Multilateral Tariff Cooperation During the Formation of Customs Unions

55 Pages Posted: 17 Oct 2007 Last revised: 2 Jun 2021

See all articles by Kyle Bagwell

Kyle Bagwell

Stanford University - Department of Economics; National Bureau of Economic Research (NBER)

Robert W. Staiger

Stanford University; University of Wisconsin - Madison - Department of Economics; National Bureau of Economic Research (NBER)

Date Written: November 1993

Abstract

We study the implications of customs union formation for multilateral tariff cooperation. We model cooperation in multilateral trade policy as self-enforcing, in that it involves balancing the current gains from deviating unilaterally from an agreed-upon trade policy against the future losses from forfeiting the benefits of multilateral cooperation that such a unilateral defection would imply. The early stages of the process of customs union formation are shown to alter this dynamic incentive constraint in a way that leads to a temporary 'honeymoon' for liberal multilateral trade policies. We find, however, that the harmony between customs unions and multilateral liberalization is temporary: Eventually, as the full impact of the emerging customs union becomes felt, a less favorable balance between current and future conditions reemerges, and the liberal multilateral policies of the honeymoon phase cannot be sustained. We argue that this is compatible with the evolving implications of the formation of the European Community customs union for the ability to sustain liberal multilateral trade policies under the General Agreement of Tariffs and Trade.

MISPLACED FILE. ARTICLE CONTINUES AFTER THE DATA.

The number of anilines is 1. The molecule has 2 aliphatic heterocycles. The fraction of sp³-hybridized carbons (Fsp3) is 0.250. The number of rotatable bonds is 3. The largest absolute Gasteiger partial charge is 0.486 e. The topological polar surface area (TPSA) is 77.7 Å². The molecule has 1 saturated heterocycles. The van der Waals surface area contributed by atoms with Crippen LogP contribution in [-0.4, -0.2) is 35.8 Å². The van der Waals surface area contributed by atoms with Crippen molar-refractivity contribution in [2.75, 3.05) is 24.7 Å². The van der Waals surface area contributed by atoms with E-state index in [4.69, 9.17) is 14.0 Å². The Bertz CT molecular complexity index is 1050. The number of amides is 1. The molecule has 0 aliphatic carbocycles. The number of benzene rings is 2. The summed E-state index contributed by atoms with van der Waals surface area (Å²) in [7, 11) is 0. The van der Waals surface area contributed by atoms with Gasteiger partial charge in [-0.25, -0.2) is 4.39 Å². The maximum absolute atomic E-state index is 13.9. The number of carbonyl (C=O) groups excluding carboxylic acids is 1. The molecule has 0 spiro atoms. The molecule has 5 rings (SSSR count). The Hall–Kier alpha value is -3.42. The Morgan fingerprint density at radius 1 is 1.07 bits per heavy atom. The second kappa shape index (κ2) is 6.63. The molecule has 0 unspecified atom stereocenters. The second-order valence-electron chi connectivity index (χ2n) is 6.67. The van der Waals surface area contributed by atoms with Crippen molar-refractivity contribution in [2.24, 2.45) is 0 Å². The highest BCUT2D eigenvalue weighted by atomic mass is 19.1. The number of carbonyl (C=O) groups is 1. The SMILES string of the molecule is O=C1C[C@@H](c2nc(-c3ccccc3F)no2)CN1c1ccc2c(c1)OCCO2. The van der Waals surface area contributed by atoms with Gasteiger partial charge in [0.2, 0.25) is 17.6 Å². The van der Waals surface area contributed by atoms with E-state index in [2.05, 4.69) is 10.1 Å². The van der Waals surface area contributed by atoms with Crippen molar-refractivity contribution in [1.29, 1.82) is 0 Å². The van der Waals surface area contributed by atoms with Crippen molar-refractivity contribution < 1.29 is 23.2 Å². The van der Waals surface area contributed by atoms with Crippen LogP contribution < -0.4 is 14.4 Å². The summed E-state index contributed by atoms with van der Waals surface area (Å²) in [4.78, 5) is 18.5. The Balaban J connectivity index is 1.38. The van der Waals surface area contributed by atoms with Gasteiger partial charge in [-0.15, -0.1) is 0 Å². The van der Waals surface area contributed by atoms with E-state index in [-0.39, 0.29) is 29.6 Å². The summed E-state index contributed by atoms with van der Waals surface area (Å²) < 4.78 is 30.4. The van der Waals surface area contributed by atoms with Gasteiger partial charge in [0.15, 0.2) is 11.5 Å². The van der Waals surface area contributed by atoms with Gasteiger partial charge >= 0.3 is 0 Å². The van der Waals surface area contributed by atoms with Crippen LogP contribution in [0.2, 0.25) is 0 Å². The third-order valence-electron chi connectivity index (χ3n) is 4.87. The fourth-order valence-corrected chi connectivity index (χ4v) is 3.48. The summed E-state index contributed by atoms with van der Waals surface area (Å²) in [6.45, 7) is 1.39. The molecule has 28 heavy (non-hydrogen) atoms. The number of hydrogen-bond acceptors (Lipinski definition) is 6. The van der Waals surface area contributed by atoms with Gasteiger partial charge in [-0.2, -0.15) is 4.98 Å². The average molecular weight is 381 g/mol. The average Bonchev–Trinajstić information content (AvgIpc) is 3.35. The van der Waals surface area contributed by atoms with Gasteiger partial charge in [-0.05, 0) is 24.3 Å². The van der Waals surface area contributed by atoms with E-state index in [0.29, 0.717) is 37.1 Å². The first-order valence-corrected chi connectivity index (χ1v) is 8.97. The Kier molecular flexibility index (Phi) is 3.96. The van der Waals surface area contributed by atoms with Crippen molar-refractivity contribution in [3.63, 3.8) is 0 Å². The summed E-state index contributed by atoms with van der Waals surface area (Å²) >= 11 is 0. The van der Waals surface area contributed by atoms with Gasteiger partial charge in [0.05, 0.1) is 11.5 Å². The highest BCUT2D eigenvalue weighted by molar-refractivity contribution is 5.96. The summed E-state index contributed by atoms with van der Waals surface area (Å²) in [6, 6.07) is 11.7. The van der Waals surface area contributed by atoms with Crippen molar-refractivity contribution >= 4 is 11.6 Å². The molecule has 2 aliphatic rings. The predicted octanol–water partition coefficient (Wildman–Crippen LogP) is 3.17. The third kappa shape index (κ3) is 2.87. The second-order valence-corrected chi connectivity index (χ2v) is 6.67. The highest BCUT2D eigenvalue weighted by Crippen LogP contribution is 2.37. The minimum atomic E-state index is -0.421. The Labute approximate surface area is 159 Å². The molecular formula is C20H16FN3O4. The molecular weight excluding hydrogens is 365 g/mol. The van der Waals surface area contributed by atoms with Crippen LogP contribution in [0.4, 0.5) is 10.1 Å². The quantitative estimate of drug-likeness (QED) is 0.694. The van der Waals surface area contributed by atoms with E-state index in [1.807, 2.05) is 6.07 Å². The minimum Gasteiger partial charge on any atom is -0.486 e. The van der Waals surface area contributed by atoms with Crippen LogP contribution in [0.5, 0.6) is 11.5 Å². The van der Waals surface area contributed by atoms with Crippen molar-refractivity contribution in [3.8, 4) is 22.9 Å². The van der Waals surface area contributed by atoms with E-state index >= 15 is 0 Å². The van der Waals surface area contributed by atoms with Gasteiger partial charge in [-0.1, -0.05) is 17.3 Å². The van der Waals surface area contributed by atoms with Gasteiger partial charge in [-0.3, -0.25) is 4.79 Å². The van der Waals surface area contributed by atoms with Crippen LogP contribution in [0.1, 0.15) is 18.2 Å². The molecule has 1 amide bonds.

Suggested Citation

Bagwell, Kyle and Staiger, Robert W., Multilateral Tariff Cooperation During the Formation of Customs Unions (November 1993). NBER Working Paper No. w4543, Available at SSRN: https://ssrn.com/abstract=480274

Kyle Bagwell (Contact Author)

Stanford University - Department of Economics ( email )

Landau Economics Building
579 Serra Mall
Stanford, CA 94305-6072
United States

National Bureau of Economic Research (NBER)

1050 Massachusetts Avenue
Cambridge, MA 02138
United States

Robert W. Staiger

Stanford University ( email )

Stanford, CA 94305
United States

University of Wisconsin - Madison - Department of Economics ( email )

1180 Observatory Drive
Madison, WI 53706
United States
608-262-2265 (Phone)

National Bureau of Economic Research (NBER)

1050 Massachusetts Avenue
Cambridge, MA 02138
United States

Do you have a job opening that you would like to promote on SSRN?

Paper statistics

Downloads
26
Abstract Views
791
PlumX Metrics